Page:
However I am beginning to have second thoughts about my own and Tony’s views on this. First, it all seems a bit British in tone. Tony worked at the Bank, and I have been involved with both the Bank and Treasury on and off, so we are both steeped in a British culture of secrecy. I do not think either of us are suggesting that senior Bank officials should never give advice to politicians, so what are the virtues of keeping this private? In trying to analyse how policy was made in 2010, it is useful to have a pretty good idea of what advice the Bank’s governor gave politicians because of what he said in public, rather than having to guess. (Of course private advice to politicians is never truly private, but this hardly helps, because with secrecy it allows politicians to hint that advice of a particular kind was given when it might not have been.)

The issues of MPC external member selection that Tony worries about are real enough, but perhaps that illustrates problems with the selection process. My guess is that the Treasury would be inhibited about choosing an MPC member who had previously been strongly critical of the government on other issues anyway. As I said my main complaint about the ECB is the nature and context of the advice they give, and at least by making it public we know about this problem.

It is often said that central bankers need to keep quiet about policy matters that are not within their remit as part of an implicit quid pro quo with politicians, so that politicians will refrain from making public their views about monetary policy. Putting aside the fact that the ECB never got this memo, I wonder whether this is just a fiction so that politicians can inhibit central bankers from saying things politicians might find awkward (like fiscal austerity is making our life difficult). In a country like the UK with a well established independent central bank, it is not that clear what the central bank is getting out of this quid pro quo. And if it stops someone with the wide ranging vision of Haldane from raising issues just because they could be deemed political, you have to wonder whether this mutual public inhibition serves the social good.

Sunday, 26 July 2015

The F story about the Great Inflation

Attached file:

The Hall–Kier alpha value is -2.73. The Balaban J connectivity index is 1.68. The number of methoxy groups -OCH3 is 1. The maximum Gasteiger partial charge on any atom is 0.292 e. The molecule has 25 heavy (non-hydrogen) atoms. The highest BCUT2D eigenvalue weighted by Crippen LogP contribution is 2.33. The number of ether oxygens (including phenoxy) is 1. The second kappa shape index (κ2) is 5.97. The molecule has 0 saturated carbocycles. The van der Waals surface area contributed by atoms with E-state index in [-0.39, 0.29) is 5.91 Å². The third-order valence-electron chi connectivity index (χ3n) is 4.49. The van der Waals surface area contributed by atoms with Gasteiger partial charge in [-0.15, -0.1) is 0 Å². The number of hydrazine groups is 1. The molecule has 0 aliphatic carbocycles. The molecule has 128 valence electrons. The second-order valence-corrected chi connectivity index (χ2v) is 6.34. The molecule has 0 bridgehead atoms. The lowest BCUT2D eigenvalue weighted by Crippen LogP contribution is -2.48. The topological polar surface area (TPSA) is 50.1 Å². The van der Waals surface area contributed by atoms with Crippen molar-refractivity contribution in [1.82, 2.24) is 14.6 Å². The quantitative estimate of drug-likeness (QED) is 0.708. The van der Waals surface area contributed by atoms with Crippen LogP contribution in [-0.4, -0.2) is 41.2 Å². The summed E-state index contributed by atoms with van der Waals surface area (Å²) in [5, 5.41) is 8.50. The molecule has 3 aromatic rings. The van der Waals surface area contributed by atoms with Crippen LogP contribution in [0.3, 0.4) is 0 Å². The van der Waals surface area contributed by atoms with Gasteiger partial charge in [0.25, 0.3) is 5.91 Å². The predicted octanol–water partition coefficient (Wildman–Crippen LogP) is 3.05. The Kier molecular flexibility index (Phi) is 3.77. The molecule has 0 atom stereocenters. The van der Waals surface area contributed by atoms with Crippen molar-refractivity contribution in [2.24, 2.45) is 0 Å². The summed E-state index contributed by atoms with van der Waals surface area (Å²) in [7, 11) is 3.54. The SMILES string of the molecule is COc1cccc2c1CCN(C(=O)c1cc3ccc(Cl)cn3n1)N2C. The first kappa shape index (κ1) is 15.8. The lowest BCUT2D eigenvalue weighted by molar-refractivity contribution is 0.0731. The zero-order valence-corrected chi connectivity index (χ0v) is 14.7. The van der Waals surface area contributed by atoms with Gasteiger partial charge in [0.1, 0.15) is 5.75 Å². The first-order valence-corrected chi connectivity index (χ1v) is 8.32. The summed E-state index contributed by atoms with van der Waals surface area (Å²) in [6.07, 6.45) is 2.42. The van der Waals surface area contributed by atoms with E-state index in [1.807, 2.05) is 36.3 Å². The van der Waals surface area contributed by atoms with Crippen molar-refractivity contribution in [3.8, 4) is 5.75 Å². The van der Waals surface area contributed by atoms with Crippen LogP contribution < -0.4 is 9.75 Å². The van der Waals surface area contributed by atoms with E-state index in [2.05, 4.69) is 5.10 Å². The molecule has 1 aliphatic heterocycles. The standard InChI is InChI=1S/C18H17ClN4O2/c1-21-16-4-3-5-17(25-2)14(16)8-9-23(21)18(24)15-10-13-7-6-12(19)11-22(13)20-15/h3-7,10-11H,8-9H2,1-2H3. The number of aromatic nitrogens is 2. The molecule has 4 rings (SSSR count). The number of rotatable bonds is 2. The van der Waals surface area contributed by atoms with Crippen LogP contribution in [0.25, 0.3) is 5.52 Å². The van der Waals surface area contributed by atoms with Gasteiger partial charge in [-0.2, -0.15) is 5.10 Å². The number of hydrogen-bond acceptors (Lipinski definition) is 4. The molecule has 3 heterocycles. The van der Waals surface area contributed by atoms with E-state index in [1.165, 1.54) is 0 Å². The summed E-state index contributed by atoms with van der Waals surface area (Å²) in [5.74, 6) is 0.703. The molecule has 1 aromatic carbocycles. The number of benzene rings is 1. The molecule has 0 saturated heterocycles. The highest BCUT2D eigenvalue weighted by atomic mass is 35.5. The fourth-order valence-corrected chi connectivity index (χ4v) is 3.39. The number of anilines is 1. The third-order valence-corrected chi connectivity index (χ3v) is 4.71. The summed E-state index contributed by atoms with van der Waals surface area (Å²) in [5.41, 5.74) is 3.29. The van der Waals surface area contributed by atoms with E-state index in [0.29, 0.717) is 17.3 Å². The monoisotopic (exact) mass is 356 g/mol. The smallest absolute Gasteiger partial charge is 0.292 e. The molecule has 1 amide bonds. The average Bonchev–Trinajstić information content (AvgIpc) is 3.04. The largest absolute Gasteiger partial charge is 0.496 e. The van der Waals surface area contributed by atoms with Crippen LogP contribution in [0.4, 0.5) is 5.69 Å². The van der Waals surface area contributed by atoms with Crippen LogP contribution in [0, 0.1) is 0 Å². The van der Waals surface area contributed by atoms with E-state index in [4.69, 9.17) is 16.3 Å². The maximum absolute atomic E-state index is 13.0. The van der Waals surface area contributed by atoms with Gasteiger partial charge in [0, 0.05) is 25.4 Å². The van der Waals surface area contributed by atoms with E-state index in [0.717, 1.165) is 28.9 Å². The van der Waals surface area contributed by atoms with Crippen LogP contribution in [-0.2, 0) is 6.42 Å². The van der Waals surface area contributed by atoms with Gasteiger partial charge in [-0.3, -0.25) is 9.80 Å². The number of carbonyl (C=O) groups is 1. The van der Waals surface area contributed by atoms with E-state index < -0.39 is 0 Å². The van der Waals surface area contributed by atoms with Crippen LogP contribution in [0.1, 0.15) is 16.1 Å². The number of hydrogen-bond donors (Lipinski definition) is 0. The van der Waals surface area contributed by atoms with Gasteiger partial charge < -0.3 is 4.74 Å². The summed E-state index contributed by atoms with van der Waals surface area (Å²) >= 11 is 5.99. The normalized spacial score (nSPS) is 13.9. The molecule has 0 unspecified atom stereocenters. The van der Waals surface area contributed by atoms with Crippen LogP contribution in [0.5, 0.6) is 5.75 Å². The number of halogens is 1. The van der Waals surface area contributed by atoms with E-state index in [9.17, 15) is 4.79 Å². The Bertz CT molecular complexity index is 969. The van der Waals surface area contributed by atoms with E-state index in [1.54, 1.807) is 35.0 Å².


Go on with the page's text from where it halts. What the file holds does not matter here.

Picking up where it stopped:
Here F could stand for folk. The story that is often told by economists to their students goes as follows. After Phillips discovered his curve, which relates inflation to unemployment, Samuelson and Solow in 1960 suggested this implied a trade-off that policymakers could use. They could permanently have a bit less unemployment at the cost of a bit more inflation. Policymakers took up that option, but then could not understand why inflation didn’t just go up a bit, but kept on going up and up. Along came Milton Friedman to the rescue, who in a 1968 presidential address argued that inflation also depended on inflation expectations, which meant the long run Phillips curve was vertical and there was no permanent inflation unemployment trade-off. Policymakers then saw the light, and the steady rise in inflation seen in the 1960s and 1970s came to an end.

This is a neat little story, particularly if you like the idea that all great macroeconomic disasters stem from errors in mainstream macroeconomics. However even a half awake student should spot one small difficulty with this tale. Why did it take over 10 years for Friedman’s wisdom to be adopted by policymakers, while Samuelson and Solow’s alleged mistake seems to have been adopted quickly? Even if you think that the inflation problem only really started in the 1970s that imparts a 10 year lag into the knowledge transmission mechanism, which is a little strange.

However none of that matters, because this folk story is simply untrue. There has been some discussion of this in blogs (by Robert Waldmann in particular - see Mark Thoma here), and the best source on this is another F: James Forder. There are papers (e.g. here), but the most comprehensive source is now his book, which presents an exhaustive study of this folk story. It is, he argues, untrue in every respect. Not only did Samuelson and Solow not argue that there was a permanent inflation unemployment trade-off that policymakers could exploit, policymakers never believed there was such a trade-off. So how did this folk story arise? Quite simply from another F: Friedman himself, in his Nobel Prize lecture in 1977.